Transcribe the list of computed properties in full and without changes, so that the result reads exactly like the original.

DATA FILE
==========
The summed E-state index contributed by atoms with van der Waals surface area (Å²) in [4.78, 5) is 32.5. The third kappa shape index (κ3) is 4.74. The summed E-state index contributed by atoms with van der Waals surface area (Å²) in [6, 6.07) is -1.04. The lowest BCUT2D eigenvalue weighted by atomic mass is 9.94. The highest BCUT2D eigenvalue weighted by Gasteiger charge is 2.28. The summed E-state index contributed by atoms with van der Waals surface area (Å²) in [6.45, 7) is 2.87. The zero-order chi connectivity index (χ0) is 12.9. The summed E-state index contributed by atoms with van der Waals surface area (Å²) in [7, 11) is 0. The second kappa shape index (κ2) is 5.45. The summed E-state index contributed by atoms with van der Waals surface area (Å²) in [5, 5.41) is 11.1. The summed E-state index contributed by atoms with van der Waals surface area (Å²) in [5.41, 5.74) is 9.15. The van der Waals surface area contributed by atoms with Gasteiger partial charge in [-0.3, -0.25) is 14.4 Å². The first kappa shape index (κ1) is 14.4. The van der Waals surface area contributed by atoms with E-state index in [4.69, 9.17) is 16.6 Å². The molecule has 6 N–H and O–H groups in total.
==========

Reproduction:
The summed E-state index contributed by atoms with van der Waals surface area (Å²) in [4.78, 5) is 32.5. The third kappa shape index (κ3) is 4.74. The summed E-state index contributed by atoms with van der Waals surface area (Å²) in [6, 6.07) is -1.04. The lowest BCUT2D eigenvalue weighted by atomic mass is 9.94. The highest BCUT2D eigenvalue weighted by Gasteiger charge is 2.28. The summed E-state index contributed by atoms with van der Waals surface area (Å²) in [6.45, 7) is 2.87. The zero-order chi connectivity index (χ0) is 12.9. The summed E-state index contributed by atoms with van der Waals surface area (Å²) in [7, 11) is 0. The second kappa shape index (κ2) is 5.45. The summed E-state index contributed by atoms with van der Waals surface area (Å²) in [5, 5.41) is 11.1. The summed E-state index contributed by atoms with van der Waals surface area (Å²) in [5.41, 5.74) is 9.15. The van der Waals surface area contributed by atoms with Gasteiger partial charge in [-0.3, -0.25) is 14.4 Å². The first kappa shape index (κ1) is 14.4. The van der Waals surface area contributed by atoms with E-state index in [4.69, 9.17) is 16.6 Å². The molecule has 6 N–H and O–H groups in total.